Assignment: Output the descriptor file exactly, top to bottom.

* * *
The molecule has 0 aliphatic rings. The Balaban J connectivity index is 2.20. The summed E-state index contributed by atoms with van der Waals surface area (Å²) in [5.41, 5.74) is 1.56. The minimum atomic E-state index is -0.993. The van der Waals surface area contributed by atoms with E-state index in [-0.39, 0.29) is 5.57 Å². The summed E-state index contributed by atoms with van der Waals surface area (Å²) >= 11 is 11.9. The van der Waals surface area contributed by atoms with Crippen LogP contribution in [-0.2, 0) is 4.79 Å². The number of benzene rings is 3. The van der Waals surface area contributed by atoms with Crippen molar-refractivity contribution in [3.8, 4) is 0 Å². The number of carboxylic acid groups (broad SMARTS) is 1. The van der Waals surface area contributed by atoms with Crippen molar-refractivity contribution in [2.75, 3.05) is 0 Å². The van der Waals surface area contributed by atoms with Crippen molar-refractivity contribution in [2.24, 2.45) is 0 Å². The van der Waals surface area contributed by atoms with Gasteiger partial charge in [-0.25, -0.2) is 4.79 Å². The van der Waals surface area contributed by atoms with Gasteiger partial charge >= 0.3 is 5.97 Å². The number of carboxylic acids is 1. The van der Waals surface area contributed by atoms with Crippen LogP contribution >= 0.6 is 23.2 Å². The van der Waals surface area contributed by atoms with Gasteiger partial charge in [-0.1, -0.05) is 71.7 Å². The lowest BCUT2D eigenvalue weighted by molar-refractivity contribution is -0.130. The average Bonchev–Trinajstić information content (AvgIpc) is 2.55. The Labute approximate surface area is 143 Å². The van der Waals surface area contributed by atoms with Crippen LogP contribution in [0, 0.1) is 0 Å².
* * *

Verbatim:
The molecule has 0 aliphatic rings. The Balaban J connectivity index is 2.20. The summed E-state index contributed by atoms with van der Waals surface area (Å²) in [5.41, 5.74) is 1.56. The minimum atomic E-state index is -0.993. The van der Waals surface area contributed by atoms with E-state index in [-0.39, 0.29) is 5.57 Å². The summed E-state index contributed by atoms with van der Waals surface area (Å²) >= 11 is 11.9. The van der Waals surface area contributed by atoms with Crippen LogP contribution in [-0.2, 0) is 4.79 Å². The number of benzene rings is 3. The van der Waals surface area contributed by atoms with Crippen molar-refractivity contribution in [3.8, 4) is 0 Å². The number of carboxylic acid groups (broad SMARTS) is 1. The van der Waals surface area contributed by atoms with Crippen molar-refractivity contribution in [2.75, 3.05) is 0 Å². The van der Waals surface area contributed by atoms with Crippen molar-refractivity contribution in [2.24, 2.45) is 0 Å². The van der Waals surface area contributed by atoms with Gasteiger partial charge in [-0.25, -0.2) is 4.79 Å². The van der Waals surface area contributed by atoms with Gasteiger partial charge >= 0.3 is 5.97 Å². The number of carboxylic acids is 1. The van der Waals surface area contributed by atoms with Crippen LogP contribution >= 0.6 is 23.2 Å². The van der Waals surface area contributed by atoms with Gasteiger partial charge in [-0.1, -0.05) is 71.7 Å². The lowest BCUT2D eigenvalue weighted by molar-refractivity contribution is -0.130. The average Bonchev–Trinajstić information content (AvgIpc) is 2.55. The Labute approximate surface area is 143 Å². The van der Waals surface area contributed by atoms with Crippen LogP contribution in [0, 0.1) is 0 Å².